Dogfighting suspect Lefonze Williams was ordered Friday to pay more than $13,000 for a month’s care of more than two dozen pit bulls seized in east Mecklenburg County in February.
The $13,698 is for the care of 26 adult dogs and three puppies. It does not include the cost of caring for five puppies that are still being weaned by their mother.
Williams’ fee for the dogs’ care could change depending on how many dogs must be housed and fed.
If Williams doesn’t pay to care for the dogs, the animals will be forfeited. If that happens, the shelter will determine if the pit bulls are suitable for adoption. If adoptions can’t be arranged, the shelter, by law, must euthanize the dogs.
During Friday’s hearing, Mecklenburg Assistant District Attorney Nathan Brooks told the judge that at least 11 of Williams’ dogs had significant injuries consistent with dogfighting.
“He has no business owning that many dogs…,” the prosecutor said. “He’s not properly caring for them.”
But defense attorney Kevin Barnett told Superior Court Judge Hugh Lewis that Williams was not involved in dogfighting. His client is a dog breeder, he said, and has gotten some of his pit bulls from Russia and Europe, and sold some overseas.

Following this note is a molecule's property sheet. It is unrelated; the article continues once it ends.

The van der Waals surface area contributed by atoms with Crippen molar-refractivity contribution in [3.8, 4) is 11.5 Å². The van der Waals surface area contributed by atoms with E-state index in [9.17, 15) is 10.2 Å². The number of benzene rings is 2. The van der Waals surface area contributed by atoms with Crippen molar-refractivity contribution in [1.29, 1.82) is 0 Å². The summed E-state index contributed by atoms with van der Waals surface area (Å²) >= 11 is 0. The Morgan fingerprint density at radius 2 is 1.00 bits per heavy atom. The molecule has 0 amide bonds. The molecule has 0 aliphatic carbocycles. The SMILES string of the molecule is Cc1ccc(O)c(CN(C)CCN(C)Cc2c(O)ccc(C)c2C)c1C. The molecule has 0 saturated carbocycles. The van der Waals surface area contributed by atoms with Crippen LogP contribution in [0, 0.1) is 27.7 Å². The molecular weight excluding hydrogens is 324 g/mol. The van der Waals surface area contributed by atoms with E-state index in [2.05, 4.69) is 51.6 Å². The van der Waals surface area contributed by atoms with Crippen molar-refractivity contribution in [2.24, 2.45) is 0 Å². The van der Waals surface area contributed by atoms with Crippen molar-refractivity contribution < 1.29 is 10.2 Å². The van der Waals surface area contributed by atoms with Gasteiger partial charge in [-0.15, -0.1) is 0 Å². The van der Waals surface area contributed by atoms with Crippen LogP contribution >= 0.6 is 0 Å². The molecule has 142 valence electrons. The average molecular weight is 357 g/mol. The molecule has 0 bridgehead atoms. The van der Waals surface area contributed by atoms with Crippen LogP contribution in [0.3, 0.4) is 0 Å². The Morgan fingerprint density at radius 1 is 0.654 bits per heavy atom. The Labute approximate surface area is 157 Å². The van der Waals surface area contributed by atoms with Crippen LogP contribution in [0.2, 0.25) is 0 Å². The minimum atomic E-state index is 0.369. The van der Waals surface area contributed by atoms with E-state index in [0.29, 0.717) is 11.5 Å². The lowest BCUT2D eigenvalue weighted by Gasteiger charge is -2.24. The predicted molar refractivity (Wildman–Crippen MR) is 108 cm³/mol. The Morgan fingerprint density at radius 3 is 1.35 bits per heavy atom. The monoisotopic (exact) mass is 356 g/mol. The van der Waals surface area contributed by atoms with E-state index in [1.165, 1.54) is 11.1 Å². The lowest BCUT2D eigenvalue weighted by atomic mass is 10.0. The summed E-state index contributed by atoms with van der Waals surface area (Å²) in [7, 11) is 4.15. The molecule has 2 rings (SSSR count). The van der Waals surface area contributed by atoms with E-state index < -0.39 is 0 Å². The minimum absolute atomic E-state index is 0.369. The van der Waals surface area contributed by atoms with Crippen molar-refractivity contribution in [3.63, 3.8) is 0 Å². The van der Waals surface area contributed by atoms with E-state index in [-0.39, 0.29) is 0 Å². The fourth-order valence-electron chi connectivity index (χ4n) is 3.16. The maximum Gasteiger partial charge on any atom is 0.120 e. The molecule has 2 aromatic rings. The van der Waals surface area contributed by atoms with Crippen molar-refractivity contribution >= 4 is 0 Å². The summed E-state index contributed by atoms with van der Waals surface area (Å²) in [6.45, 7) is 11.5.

“He loves his dogs,” Barnett said.
Barnett asked the judge to allow the pit bulls to be returned to Williams. He said animal control authorities could monitor the care of the animals.
Barnett said Williams could not afford to pay $13,698 to care for the pit bulls.
Williams, 42, of Charlotte, was indicted on 36 counts of dogfighting. Melvin Smith, 46, of Charlotte, was indicted on one count of conspiracy to commit dogfighting. The dogfighting charges each carry punishments ranging from four months to 39 months in prison. The conspiracy charge carries a punishment ranging from three months to 24 months in prison.
Charlotte-Mecklenburg police said they found a fighting arena when they seized the pit bulls in February. Authorities said it might be one of the largest dogfighting operations the department had ever investigated.
The judge said $13,698 to care for the dogs “seems large,” but pointed out that anyone who can bring a dog to North Carolina from Russia can afford that fee.
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